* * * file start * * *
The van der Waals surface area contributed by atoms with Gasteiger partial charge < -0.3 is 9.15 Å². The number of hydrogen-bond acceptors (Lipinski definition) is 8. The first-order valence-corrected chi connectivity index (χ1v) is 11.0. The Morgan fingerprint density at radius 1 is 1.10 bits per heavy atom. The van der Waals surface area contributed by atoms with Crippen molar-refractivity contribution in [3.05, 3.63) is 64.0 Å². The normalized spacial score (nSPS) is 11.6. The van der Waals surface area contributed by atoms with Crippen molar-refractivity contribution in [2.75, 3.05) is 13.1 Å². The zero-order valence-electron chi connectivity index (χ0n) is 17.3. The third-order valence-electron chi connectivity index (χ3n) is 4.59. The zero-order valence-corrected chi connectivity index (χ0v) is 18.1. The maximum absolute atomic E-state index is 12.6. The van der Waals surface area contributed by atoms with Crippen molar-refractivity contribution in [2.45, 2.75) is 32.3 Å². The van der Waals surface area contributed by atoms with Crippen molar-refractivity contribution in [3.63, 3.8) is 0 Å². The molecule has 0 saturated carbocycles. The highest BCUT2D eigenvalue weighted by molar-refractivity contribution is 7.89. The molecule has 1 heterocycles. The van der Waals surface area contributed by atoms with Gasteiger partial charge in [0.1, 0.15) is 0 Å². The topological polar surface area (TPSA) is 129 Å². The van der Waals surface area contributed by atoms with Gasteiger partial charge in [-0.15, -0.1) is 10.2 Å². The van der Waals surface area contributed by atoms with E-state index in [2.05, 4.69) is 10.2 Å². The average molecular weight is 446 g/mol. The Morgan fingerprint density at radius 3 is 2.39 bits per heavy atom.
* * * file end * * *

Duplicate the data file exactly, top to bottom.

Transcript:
The van der Waals surface area contributed by atoms with Gasteiger partial charge < -0.3 is 9.15 Å². The number of hydrogen-bond acceptors (Lipinski definition) is 8. The first-order valence-corrected chi connectivity index (χ1v) is 11.0. The Morgan fingerprint density at radius 1 is 1.10 bits per heavy atom. The van der Waals surface area contributed by atoms with Crippen molar-refractivity contribution in [3.05, 3.63) is 64.0 Å². The normalized spacial score (nSPS) is 11.6. The van der Waals surface area contributed by atoms with Crippen molar-refractivity contribution in [2.75, 3.05) is 13.1 Å². The zero-order valence-electron chi connectivity index (χ0n) is 17.3. The third-order valence-electron chi connectivity index (χ3n) is 4.59. The zero-order valence-corrected chi connectivity index (χ0v) is 18.1. The maximum absolute atomic E-state index is 12.6. The van der Waals surface area contributed by atoms with Crippen molar-refractivity contribution in [2.45, 2.75) is 32.3 Å². The van der Waals surface area contributed by atoms with Crippen molar-refractivity contribution in [3.63, 3.8) is 0 Å². The molecule has 0 saturated carbocycles. The highest BCUT2D eigenvalue weighted by molar-refractivity contribution is 7.89. The molecule has 1 heterocycles. The van der Waals surface area contributed by atoms with Gasteiger partial charge in [0.1, 0.15) is 0 Å². The topological polar surface area (TPSA) is 129 Å². The van der Waals surface area contributed by atoms with Gasteiger partial charge in [-0.15, -0.1) is 10.2 Å². The van der Waals surface area contributed by atoms with E-state index in [2.05, 4.69) is 10.2 Å². The average molecular weight is 446 g/mol. The Morgan fingerprint density at radius 3 is 2.39 bits per heavy atom.